Looks like those rumours of the coming zombie apocalypse last year, fuelled by all those gross bath salts cannibal attacks, might actually be coming true following reports in the Democratic Republic of Congo that a baby infected its father and brother with rabies by biting them after he had become infected himself.
The infant itself is already dead – along with 154 other people who were affected by the rabies outbreak in the DRC – but its father and brother have both fortunately made full recoveries. Dr Jantina Mandelkow – a team leader with MÃ©decins Sans FrontiÃ¨res who were treating patients there during the outbreak – offered the following statement:
‘I held my breath when I heard that a child dying of rabies had bitten and infected his father and brother — it was horrific. It’s an impossible situation. Family members would obviously want to be with those who are ill but when a person has rabies they can be a danger to people around them.’
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As you probably know, rabies is a pretty horrific disease that almost invariably leads to the death of those infected once the symptoms have begun to manifest themselves, even with the proper treatment and care. The symptoms include light or partial paralysis, anxiety, insomnia, confusion, agitation, abnormal behavior, paranoia, terror, and hallucinations, progressing to delirium, although most grossly saliva production is rapidly increased so victims are literally left drooling like dogs. Or zombies depending on how you want to look at it.
It also becomes almost impossible to drink water and contact with water causes excruciating pain and spasming in the throat and larynx. So pretty much other than the decaying flesh and murderous desire for other people’s human flesh, a victim of rabies is pretty similar to a zombie. It isn’t known if the baby was biting its father and brother because of the rabies or just because it was a baby and that’s what babies do, but either way it’s kind of worrying that rabies can be transferred from human to human via biting now and it doesn’t exactly bode well for the future.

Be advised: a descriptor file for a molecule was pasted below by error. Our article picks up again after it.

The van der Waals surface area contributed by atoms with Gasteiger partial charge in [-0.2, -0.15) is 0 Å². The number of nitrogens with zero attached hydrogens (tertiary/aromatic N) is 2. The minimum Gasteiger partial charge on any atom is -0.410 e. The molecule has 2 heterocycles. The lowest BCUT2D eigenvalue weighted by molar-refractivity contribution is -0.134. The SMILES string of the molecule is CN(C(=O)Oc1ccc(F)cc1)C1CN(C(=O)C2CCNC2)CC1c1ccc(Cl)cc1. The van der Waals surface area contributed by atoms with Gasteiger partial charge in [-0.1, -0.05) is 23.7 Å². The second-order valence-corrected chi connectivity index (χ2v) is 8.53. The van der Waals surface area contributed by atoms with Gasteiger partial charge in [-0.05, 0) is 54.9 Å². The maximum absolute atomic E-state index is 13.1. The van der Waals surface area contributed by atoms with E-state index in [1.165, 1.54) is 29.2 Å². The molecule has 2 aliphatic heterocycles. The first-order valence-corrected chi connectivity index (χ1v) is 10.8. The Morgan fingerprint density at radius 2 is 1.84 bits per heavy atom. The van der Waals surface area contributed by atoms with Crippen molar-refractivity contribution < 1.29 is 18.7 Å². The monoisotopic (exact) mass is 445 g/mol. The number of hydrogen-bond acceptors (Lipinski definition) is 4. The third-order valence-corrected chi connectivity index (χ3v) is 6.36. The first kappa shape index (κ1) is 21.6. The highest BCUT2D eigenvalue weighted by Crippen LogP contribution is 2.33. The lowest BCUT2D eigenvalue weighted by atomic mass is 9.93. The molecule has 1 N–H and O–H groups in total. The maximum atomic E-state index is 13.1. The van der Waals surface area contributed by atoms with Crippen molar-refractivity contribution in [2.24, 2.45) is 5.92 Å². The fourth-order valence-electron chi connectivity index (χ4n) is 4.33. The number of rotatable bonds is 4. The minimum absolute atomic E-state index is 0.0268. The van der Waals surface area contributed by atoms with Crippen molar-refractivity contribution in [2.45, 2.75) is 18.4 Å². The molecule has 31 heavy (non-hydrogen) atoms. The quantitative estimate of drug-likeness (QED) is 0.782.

Especially when you take stock of the situation that still exists in the DRC. MSF have stated that they have vaccinated 106 people in eastern Lamera but fear that there may up to as many as 20 other untreated cases and that that could lead to the spread of the disease again. Many people can’t afford the £3.75 vaccination fee and MSF is now demanding that the government provides free vaccinations for all domestic animals, although given that the country has been involved in a civil war since 1998 it seems unlikely that they’ll get around to figuring that out anytime soon.
Here’s hoping they do manage to figure it out fairly soon though, or it might actually be time to implement the Redeker plan.
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